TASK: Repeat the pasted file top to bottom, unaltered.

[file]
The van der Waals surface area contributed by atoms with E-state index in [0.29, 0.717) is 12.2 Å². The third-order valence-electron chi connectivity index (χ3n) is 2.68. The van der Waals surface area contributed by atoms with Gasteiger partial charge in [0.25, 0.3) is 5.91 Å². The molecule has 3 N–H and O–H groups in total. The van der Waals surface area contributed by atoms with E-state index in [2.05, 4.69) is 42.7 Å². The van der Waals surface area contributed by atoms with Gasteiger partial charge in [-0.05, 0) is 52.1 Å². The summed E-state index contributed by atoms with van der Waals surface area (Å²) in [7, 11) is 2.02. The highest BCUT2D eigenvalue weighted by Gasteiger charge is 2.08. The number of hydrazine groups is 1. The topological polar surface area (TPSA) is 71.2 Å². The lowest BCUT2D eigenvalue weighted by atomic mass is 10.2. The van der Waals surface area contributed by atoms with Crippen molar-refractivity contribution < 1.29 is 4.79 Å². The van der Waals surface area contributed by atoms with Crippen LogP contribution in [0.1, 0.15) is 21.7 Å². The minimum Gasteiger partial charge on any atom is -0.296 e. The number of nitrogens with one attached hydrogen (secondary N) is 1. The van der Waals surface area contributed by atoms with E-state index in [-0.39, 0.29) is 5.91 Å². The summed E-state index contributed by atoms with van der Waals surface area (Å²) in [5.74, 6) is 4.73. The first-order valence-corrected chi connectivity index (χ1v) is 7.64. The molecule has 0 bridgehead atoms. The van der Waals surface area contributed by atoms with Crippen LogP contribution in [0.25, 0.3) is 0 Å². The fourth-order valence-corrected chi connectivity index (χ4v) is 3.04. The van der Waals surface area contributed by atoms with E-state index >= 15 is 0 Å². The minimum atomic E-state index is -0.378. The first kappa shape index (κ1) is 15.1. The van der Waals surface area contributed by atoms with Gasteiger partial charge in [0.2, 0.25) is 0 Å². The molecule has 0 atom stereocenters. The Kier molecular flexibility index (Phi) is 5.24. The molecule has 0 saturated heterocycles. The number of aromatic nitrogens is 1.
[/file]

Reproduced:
The van der Waals surface area contributed by atoms with E-state index in [0.29, 0.717) is 12.2 Å². The third-order valence-electron chi connectivity index (χ3n) is 2.68. The van der Waals surface area contributed by atoms with Gasteiger partial charge in [0.25, 0.3) is 5.91 Å². The molecule has 3 N–H and O–H groups in total. The van der Waals surface area contributed by atoms with E-state index in [2.05, 4.69) is 42.7 Å². The van der Waals surface area contributed by atoms with Gasteiger partial charge in [-0.05, 0) is 52.1 Å². The summed E-state index contributed by atoms with van der Waals surface area (Å²) in [7, 11) is 2.02. The highest BCUT2D eigenvalue weighted by Gasteiger charge is 2.08. The number of hydrazine groups is 1. The topological polar surface area (TPSA) is 71.2 Å². The lowest BCUT2D eigenvalue weighted by atomic mass is 10.2. The van der Waals surface area contributed by atoms with Crippen molar-refractivity contribution < 1.29 is 4.79 Å². The van der Waals surface area contributed by atoms with Crippen LogP contribution in [0.1, 0.15) is 21.7 Å². The minimum Gasteiger partial charge on any atom is -0.296 e. The number of nitrogens with one attached hydrogen (secondary N) is 1. The van der Waals surface area contributed by atoms with E-state index in [-0.39, 0.29) is 5.91 Å². The summed E-state index contributed by atoms with van der Waals surface area (Å²) in [5.74, 6) is 4.73. The first-order valence-corrected chi connectivity index (χ1v) is 7.64. The molecule has 0 bridgehead atoms. The van der Waals surface area contributed by atoms with Crippen LogP contribution in [0.25, 0.3) is 0 Å². The fourth-order valence-corrected chi connectivity index (χ4v) is 3.04. The van der Waals surface area contributed by atoms with E-state index >= 15 is 0 Å². The minimum atomic E-state index is -0.378. The first kappa shape index (κ1) is 15.1. The van der Waals surface area contributed by atoms with Gasteiger partial charge in [0.2, 0.25) is 0 Å². The molecule has 0 atom stereocenters. The Kier molecular flexibility index (Phi) is 5.24. The molecule has 0 saturated heterocycles. The number of aromatic nitrogens is 1.